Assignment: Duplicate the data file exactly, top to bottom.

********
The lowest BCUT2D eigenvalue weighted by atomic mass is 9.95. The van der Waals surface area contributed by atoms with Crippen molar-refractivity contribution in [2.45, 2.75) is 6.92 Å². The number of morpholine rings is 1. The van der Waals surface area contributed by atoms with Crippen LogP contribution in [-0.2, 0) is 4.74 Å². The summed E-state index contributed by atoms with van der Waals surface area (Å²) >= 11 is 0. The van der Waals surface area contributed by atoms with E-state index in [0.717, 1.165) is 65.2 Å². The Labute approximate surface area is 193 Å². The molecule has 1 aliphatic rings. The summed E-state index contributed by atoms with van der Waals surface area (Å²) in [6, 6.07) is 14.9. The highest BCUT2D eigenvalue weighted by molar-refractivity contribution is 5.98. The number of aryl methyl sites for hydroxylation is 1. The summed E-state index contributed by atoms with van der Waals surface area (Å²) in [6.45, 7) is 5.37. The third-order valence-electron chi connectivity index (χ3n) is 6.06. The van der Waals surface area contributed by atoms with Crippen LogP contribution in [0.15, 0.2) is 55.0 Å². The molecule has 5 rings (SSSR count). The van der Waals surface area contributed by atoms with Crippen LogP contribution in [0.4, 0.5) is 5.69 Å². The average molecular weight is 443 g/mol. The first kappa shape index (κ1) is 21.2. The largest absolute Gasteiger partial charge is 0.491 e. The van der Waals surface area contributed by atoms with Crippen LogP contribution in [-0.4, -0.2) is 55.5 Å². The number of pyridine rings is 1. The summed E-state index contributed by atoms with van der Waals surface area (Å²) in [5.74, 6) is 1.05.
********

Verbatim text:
The lowest BCUT2D eigenvalue weighted by atomic mass is 9.95. The van der Waals surface area contributed by atoms with Crippen molar-refractivity contribution in [2.45, 2.75) is 6.92 Å². The number of morpholine rings is 1. The van der Waals surface area contributed by atoms with Crippen LogP contribution in [-0.2, 0) is 4.74 Å². The summed E-state index contributed by atoms with van der Waals surface area (Å²) >= 11 is 0. The van der Waals surface area contributed by atoms with E-state index in [0.717, 1.165) is 65.2 Å². The Labute approximate surface area is 193 Å². The molecule has 1 aliphatic rings. The summed E-state index contributed by atoms with van der Waals surface area (Å²) in [6, 6.07) is 14.9. The highest BCUT2D eigenvalue weighted by molar-refractivity contribution is 5.98. The number of aryl methyl sites for hydroxylation is 1. The summed E-state index contributed by atoms with van der Waals surface area (Å²) in [6.45, 7) is 5.37. The third-order valence-electron chi connectivity index (χ3n) is 6.06. The van der Waals surface area contributed by atoms with Crippen LogP contribution in [0.15, 0.2) is 55.0 Å². The molecule has 5 rings (SSSR count). The van der Waals surface area contributed by atoms with Crippen LogP contribution in [0.4, 0.5) is 5.69 Å². The average molecular weight is 443 g/mol. The first kappa shape index (κ1) is 21.2. The largest absolute Gasteiger partial charge is 0.491 e. The van der Waals surface area contributed by atoms with Crippen LogP contribution in [-0.4, -0.2) is 55.5 Å². The number of pyridine rings is 1. The summed E-state index contributed by atoms with van der Waals surface area (Å²) in [5.74, 6) is 1.05.